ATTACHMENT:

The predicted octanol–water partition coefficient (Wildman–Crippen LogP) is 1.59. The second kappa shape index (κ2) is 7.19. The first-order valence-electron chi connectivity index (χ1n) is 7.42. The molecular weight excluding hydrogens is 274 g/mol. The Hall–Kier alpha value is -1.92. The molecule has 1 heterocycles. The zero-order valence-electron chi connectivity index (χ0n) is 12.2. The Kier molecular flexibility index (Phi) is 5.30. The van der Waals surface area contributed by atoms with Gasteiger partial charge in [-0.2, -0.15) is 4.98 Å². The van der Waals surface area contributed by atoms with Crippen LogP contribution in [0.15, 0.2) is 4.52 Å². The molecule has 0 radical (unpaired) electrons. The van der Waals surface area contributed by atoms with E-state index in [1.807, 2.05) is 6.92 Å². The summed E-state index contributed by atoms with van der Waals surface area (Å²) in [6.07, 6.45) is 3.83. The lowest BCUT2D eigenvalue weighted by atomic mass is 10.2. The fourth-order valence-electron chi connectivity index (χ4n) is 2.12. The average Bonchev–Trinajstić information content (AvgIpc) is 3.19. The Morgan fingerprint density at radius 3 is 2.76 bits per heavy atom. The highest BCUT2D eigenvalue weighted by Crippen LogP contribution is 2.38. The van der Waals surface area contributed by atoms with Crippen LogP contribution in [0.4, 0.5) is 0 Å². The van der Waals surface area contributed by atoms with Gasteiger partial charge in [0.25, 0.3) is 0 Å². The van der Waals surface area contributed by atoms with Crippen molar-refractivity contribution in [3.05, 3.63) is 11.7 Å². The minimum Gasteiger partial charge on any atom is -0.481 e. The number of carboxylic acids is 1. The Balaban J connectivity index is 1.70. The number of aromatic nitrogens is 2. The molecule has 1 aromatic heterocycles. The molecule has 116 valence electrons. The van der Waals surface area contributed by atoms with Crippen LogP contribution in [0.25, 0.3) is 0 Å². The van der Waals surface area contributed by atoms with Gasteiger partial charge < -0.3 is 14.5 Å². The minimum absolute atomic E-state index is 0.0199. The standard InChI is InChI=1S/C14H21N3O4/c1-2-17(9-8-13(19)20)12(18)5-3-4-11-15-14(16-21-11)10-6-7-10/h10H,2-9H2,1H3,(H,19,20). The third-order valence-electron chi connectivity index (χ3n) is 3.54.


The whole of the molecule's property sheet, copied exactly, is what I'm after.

The predicted octanol–water partition coefficient (Wildman–Crippen LogP) is 1.59. The second kappa shape index (κ2) is 7.19. The first-order valence-electron chi connectivity index (χ1n) is 7.42. The molecular weight excluding hydrogens is 274 g/mol. The Hall–Kier alpha value is -1.92. The molecule has 1 heterocycles. The zero-order valence-electron chi connectivity index (χ0n) is 12.2. The Kier molecular flexibility index (Phi) is 5.30. The van der Waals surface area contributed by atoms with Gasteiger partial charge in [-0.2, -0.15) is 4.98 Å². The van der Waals surface area contributed by atoms with Crippen LogP contribution in [0.15, 0.2) is 4.52 Å². The molecule has 0 radical (unpaired) electrons. The van der Waals surface area contributed by atoms with E-state index in [1.807, 2.05) is 6.92 Å². The summed E-state index contributed by atoms with van der Waals surface area (Å²) in [6.07, 6.45) is 3.83. The lowest BCUT2D eigenvalue weighted by atomic mass is 10.2. The fourth-order valence-electron chi connectivity index (χ4n) is 2.12. The average Bonchev–Trinajstić information content (AvgIpc) is 3.19. The Morgan fingerprint density at radius 3 is 2.76 bits per heavy atom. The highest BCUT2D eigenvalue weighted by Crippen LogP contribution is 2.38. The van der Waals surface area contributed by atoms with Crippen LogP contribution in [0.4, 0.5) is 0 Å². The van der Waals surface area contributed by atoms with Gasteiger partial charge in [0.25, 0.3) is 0 Å². The van der Waals surface area contributed by atoms with Crippen molar-refractivity contribution in [3.05, 3.63) is 11.7 Å². The minimum Gasteiger partial charge on any atom is -0.481 e. The number of carboxylic acids is 1. The Balaban J connectivity index is 1.70. The number of aromatic nitrogens is 2. The molecule has 1 aromatic heterocycles. The molecule has 116 valence electrons. The van der Waals surface area contributed by atoms with Crippen LogP contribution in [0.25, 0.3) is 0 Å². The van der Waals surface area contributed by atoms with Gasteiger partial charge < -0.3 is 14.5 Å². The minimum absolute atomic E-state index is 0.0199. The standard InChI is InChI=1S/C14H21N3O4/c1-2-17(9-8-13(19)20)12(18)5-3-4-11-15-14(16-21-11)10-6-7-10/h10H,2-9H2,1H3,(H,19,20). The third-order valence-electron chi connectivity index (χ3n) is 3.54.